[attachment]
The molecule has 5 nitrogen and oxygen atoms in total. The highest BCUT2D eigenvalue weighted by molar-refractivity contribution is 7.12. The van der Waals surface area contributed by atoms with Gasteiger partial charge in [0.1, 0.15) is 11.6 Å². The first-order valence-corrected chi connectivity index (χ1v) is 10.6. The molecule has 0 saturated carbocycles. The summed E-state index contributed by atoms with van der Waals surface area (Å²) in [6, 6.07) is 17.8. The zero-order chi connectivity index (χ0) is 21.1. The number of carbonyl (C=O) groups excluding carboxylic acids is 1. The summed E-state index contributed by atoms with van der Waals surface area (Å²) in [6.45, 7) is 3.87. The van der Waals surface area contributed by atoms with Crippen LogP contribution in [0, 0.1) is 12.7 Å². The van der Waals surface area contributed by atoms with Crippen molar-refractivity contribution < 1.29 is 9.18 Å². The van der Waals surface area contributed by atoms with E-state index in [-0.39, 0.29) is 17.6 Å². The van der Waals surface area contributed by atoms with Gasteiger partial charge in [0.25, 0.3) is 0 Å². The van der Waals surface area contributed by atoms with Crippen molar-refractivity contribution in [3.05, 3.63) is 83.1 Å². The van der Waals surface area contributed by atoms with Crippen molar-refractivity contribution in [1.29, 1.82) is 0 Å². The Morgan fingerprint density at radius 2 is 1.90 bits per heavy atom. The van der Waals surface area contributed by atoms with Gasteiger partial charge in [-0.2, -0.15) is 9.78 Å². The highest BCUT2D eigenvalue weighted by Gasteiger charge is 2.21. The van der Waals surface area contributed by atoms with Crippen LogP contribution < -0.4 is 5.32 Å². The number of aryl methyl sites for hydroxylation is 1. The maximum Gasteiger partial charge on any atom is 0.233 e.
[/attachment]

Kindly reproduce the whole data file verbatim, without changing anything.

The molecule has 5 nitrogen and oxygen atoms in total. The highest BCUT2D eigenvalue weighted by molar-refractivity contribution is 7.12. The van der Waals surface area contributed by atoms with Gasteiger partial charge in [0.1, 0.15) is 11.6 Å². The first-order valence-corrected chi connectivity index (χ1v) is 10.6. The molecule has 0 saturated carbocycles. The summed E-state index contributed by atoms with van der Waals surface area (Å²) in [6, 6.07) is 17.8. The zero-order chi connectivity index (χ0) is 21.1. The number of carbonyl (C=O) groups excluding carboxylic acids is 1. The summed E-state index contributed by atoms with van der Waals surface area (Å²) in [6.45, 7) is 3.87. The van der Waals surface area contributed by atoms with Crippen LogP contribution in [0, 0.1) is 12.7 Å². The van der Waals surface area contributed by atoms with Crippen molar-refractivity contribution < 1.29 is 9.18 Å². The van der Waals surface area contributed by atoms with E-state index in [-0.39, 0.29) is 17.6 Å². The van der Waals surface area contributed by atoms with Gasteiger partial charge in [0.25, 0.3) is 0 Å². The van der Waals surface area contributed by atoms with Crippen molar-refractivity contribution in [3.05, 3.63) is 83.1 Å². The van der Waals surface area contributed by atoms with Crippen molar-refractivity contribution in [1.29, 1.82) is 0 Å². The Morgan fingerprint density at radius 2 is 1.90 bits per heavy atom. The van der Waals surface area contributed by atoms with Gasteiger partial charge in [-0.2, -0.15) is 9.78 Å². The highest BCUT2D eigenvalue weighted by Gasteiger charge is 2.21. The van der Waals surface area contributed by atoms with Crippen LogP contribution < -0.4 is 5.32 Å². The number of aryl methyl sites for hydroxylation is 1. The maximum Gasteiger partial charge on any atom is 0.233 e.